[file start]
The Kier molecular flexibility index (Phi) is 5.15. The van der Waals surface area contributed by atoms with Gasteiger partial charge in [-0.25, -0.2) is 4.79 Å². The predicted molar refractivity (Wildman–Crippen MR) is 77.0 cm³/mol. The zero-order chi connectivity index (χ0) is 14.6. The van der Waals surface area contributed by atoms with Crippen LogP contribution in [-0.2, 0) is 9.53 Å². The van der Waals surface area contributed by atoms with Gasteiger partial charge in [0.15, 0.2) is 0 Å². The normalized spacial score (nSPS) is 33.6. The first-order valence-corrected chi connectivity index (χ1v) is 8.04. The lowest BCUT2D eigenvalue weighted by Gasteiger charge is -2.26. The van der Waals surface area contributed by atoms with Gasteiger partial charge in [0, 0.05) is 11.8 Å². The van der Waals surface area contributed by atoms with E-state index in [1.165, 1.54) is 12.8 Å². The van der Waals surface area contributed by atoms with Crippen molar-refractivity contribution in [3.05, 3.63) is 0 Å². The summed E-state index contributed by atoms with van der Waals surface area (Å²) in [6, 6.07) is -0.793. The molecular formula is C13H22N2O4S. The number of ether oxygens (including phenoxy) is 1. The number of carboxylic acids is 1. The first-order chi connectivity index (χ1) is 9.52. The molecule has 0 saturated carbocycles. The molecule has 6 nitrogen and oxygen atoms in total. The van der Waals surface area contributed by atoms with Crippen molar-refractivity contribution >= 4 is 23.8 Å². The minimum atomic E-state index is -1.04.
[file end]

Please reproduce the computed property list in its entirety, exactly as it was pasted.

The Kier molecular flexibility index (Phi) is 5.15. The van der Waals surface area contributed by atoms with Gasteiger partial charge in [-0.25, -0.2) is 4.79 Å². The predicted molar refractivity (Wildman–Crippen MR) is 77.0 cm³/mol. The zero-order chi connectivity index (χ0) is 14.6. The van der Waals surface area contributed by atoms with Crippen LogP contribution in [-0.2, 0) is 9.53 Å². The van der Waals surface area contributed by atoms with Gasteiger partial charge in [0.15, 0.2) is 0 Å². The normalized spacial score (nSPS) is 33.6. The first-order valence-corrected chi connectivity index (χ1v) is 8.04. The lowest BCUT2D eigenvalue weighted by Gasteiger charge is -2.26. The van der Waals surface area contributed by atoms with Gasteiger partial charge in [0, 0.05) is 11.8 Å². The van der Waals surface area contributed by atoms with E-state index in [1.165, 1.54) is 12.8 Å². The van der Waals surface area contributed by atoms with Crippen molar-refractivity contribution in [3.05, 3.63) is 0 Å². The summed E-state index contributed by atoms with van der Waals surface area (Å²) in [6, 6.07) is -0.793. The molecular formula is C13H22N2O4S. The number of ether oxygens (including phenoxy) is 1. The number of carboxylic acids is 1. The first-order chi connectivity index (χ1) is 9.52. The molecule has 0 saturated carbocycles. The molecule has 6 nitrogen and oxygen atoms in total. The van der Waals surface area contributed by atoms with Crippen molar-refractivity contribution >= 4 is 23.8 Å². The minimum atomic E-state index is -1.04.